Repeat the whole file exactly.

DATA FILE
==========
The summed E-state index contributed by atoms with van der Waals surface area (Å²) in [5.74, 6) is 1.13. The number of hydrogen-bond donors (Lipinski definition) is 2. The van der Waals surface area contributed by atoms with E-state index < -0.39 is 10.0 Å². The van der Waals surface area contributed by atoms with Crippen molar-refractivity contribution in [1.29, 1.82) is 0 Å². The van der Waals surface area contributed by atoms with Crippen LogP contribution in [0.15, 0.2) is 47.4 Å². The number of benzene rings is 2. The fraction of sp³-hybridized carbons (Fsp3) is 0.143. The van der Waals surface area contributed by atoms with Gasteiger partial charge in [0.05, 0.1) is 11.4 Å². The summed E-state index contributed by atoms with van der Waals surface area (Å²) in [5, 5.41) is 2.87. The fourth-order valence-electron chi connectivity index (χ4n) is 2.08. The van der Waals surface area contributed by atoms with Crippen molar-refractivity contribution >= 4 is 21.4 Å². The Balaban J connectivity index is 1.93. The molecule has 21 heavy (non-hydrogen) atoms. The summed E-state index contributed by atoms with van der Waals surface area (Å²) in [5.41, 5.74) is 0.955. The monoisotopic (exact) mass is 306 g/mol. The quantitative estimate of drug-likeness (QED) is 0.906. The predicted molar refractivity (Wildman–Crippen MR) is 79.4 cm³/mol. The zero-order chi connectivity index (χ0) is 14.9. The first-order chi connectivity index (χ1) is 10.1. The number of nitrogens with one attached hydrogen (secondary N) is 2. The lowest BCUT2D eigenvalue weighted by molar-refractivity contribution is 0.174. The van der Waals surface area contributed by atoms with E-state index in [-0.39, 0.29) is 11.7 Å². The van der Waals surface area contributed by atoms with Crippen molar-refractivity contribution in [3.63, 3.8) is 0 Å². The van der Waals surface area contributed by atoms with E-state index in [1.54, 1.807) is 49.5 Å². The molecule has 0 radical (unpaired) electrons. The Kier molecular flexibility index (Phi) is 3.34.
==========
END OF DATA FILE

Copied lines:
The summed E-state index contributed by atoms with van der Waals surface area (Å²) in [5.74, 6) is 1.13. The number of hydrogen-bond donors (Lipinski definition) is 2. The van der Waals surface area contributed by atoms with E-state index < -0.39 is 10.0 Å². The van der Waals surface area contributed by atoms with Crippen molar-refractivity contribution in [1.29, 1.82) is 0 Å². The van der Waals surface area contributed by atoms with Crippen LogP contribution in [0.15, 0.2) is 47.4 Å². The number of benzene rings is 2. The fraction of sp³-hybridized carbons (Fsp3) is 0.143. The van der Waals surface area contributed by atoms with Gasteiger partial charge in [0.05, 0.1) is 11.4 Å². The summed E-state index contributed by atoms with van der Waals surface area (Å²) in [5, 5.41) is 2.87. The fourth-order valence-electron chi connectivity index (χ4n) is 2.08. The van der Waals surface area contributed by atoms with Crippen molar-refractivity contribution >= 4 is 21.4 Å². The Balaban J connectivity index is 1.93. The molecule has 21 heavy (non-hydrogen) atoms. The summed E-state index contributed by atoms with van der Waals surface area (Å²) in [5.41, 5.74) is 0.955. The monoisotopic (exact) mass is 306 g/mol. The quantitative estimate of drug-likeness (QED) is 0.906. The predicted molar refractivity (Wildman–Crippen MR) is 79.4 cm³/mol. The zero-order chi connectivity index (χ0) is 14.9. The first-order chi connectivity index (χ1) is 10.1. The number of nitrogens with one attached hydrogen (secondary N) is 2. The lowest BCUT2D eigenvalue weighted by molar-refractivity contribution is 0.174. The van der Waals surface area contributed by atoms with E-state index in [-0.39, 0.29) is 11.7 Å². The van der Waals surface area contributed by atoms with Crippen molar-refractivity contribution in [3.63, 3.8) is 0 Å². The van der Waals surface area contributed by atoms with E-state index in [1.54, 1.807) is 49.5 Å². The molecule has 0 radical (unpaired) electrons. The Kier molecular flexibility index (Phi) is 3.34.